‘Dancing On Ice’ has been dazzling viewers since the New Year so we were super excited for the chance to have a snoop behind-the-scenes.
Guided by professional skater Matt Evers, HuffPost UK were treated to a tour of the purpose-built studios and had a good nose round the changing rooms and top-secret (well, secret until now) production areas.
Here’s everything we learnt during our visit...
1. The entire studio was purpose built in a Hertfordshire airfield, on top of an old RAF runway.
2. The airfield is often used by movie crews and over the years, scenes for ‘Star Wars: A Rogue One Story’, ‘Harry Potter’ and ‘Fast And Furious’ have all been filmed there.
3. Pro skater Matt Evers has an unexpected family tie to the airfield. “My grandfather used to fly out of here as an American pilot in WWII,” he revealed. “He was based in Bovingdon.”
4. It took three months to construct the main building, which houses the actual studio ice rink and another training one.
5. Sorry if you were expecting everything to be super-glam, but the studio is surrounded by portacabins and marquees, which house facilities including a canteen area, small kitchen and, obviously, the loos.
6. The main studio doesn’t actually have a proper roof, it’s more like a GIANT marquee. “When it’s windy, it’s loud,” Matt explained.”It’s basically a tent so it rattles sometimes.”
7. The tunnel you see the celebs and their partners enter through is linked to a training rink, where they practice their moves ahead of the live shows.
8. The training rink area is also where their dressing rooms are. Each celeb has their own personal area, as do the judges.
9. Yup, Torvill and Dean don’t share either. Who knew?!
10. When everything was built, the producers realised there was something missing: A quick-change room. They swiftly added one at the last minute and as soon as the pairs leave the ice, they head into there to change. “This is what we call Narnia,” Matt said. “It was not supposed to be here before but we needed the space so this became our quickchange room.”
11. For Holly and Phil’s grand entrance, white carpet is laid on top of the ice (for pretty obvious reasons).
12. Over 400 audience members can fit into the studio and you can apply for the chance to be one of them online. If you do get tickets, be sure to bring a coat (it’s freezing).
13. The ice actually goes underneath part of the floor. Matt explained that while the rink you see on TV has a lovely, rounded shape, the sheets of ice used to build it were square, meaning the edges are underneath the floorboards.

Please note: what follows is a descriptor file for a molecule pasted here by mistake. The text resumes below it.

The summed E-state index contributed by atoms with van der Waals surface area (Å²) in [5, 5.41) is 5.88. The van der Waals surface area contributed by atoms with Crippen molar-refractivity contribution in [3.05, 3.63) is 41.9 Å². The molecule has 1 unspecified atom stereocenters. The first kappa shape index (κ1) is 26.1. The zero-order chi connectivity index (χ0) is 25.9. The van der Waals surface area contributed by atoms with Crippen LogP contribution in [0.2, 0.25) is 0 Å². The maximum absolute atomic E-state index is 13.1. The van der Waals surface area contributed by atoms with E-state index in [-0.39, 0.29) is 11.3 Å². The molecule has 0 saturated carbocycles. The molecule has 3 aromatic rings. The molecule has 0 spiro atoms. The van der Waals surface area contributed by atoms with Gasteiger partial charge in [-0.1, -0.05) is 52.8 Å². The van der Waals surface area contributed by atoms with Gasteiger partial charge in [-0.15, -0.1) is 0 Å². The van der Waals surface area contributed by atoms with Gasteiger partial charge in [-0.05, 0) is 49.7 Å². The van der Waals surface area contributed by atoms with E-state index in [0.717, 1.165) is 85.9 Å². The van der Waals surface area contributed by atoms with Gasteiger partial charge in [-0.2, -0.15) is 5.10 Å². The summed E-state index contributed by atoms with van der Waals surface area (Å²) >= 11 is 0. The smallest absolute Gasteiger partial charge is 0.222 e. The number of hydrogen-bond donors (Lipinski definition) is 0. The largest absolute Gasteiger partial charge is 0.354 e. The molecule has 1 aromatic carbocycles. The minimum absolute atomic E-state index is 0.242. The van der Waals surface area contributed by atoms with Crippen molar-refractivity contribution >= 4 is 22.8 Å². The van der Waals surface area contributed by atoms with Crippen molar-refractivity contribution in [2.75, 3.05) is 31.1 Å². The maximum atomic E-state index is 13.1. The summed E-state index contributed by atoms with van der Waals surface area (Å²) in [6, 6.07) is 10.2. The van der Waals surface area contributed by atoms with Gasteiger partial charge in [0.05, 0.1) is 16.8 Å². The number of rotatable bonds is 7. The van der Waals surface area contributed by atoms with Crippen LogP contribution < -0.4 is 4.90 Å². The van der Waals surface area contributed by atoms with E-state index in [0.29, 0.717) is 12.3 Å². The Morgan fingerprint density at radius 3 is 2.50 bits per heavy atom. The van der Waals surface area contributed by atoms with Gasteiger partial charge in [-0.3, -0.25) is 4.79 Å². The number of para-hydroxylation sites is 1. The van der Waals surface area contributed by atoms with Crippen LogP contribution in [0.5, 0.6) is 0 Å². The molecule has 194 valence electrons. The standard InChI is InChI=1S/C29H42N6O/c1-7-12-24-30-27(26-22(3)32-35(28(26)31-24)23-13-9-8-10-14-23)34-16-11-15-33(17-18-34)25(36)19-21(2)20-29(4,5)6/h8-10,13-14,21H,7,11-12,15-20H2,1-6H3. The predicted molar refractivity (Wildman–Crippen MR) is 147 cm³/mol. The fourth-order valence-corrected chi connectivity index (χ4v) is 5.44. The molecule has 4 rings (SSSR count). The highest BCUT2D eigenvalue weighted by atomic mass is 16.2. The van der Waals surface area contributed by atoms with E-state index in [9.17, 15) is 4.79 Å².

14. There’s a giant “technocrane” camera that captures all the skaters’ moves up close. You might think this would be pretty distracting but Matt insisted you don’t notice it “at all”...
15. Probably because the lighting is so incredible that the dancers can’t see a thing. “Every once in a while, you’ll see a red light and know that camera is on you and recording,” he said. “But other than that, you’re in your nice little bubble.”
16. LED screens line an entire wall of the studio. Producers can put any video on here and so far this series it’s been transformed into outer space for Max and Ale, and covered with candles for Lemar and Ale.
17. Before going onto the ice the dancers apply a special, tacky spray to their hands. This stops them from slipping out of each other hands while attempting the lifts and jumps.
18. In another bid to make sure there are no slip-ups, the female dancers make sure they don’t moisturise their legs before hitting the ice. Nobody wants to lose their grip during a headbanger, do they?
19. The judges don’t actually have a very good view, with the tricks and spins angled so the the cameras - which are on the audience’s side of the room - can pick them up.
20. To combat this, they have monitors built into their desk.
21. When each routine is finished, the judges input their scores on a small calculator-like keyboard. The information is then sent to the producers in the gallery, who make sure the numbers appear on television at the right time.
22. Holly and Phil’s view is the worst. During each routine, they’re sat almost right behind the judges, hidden from view by a giant curtain. From there, they watch the dances on a television, just like viewers at home.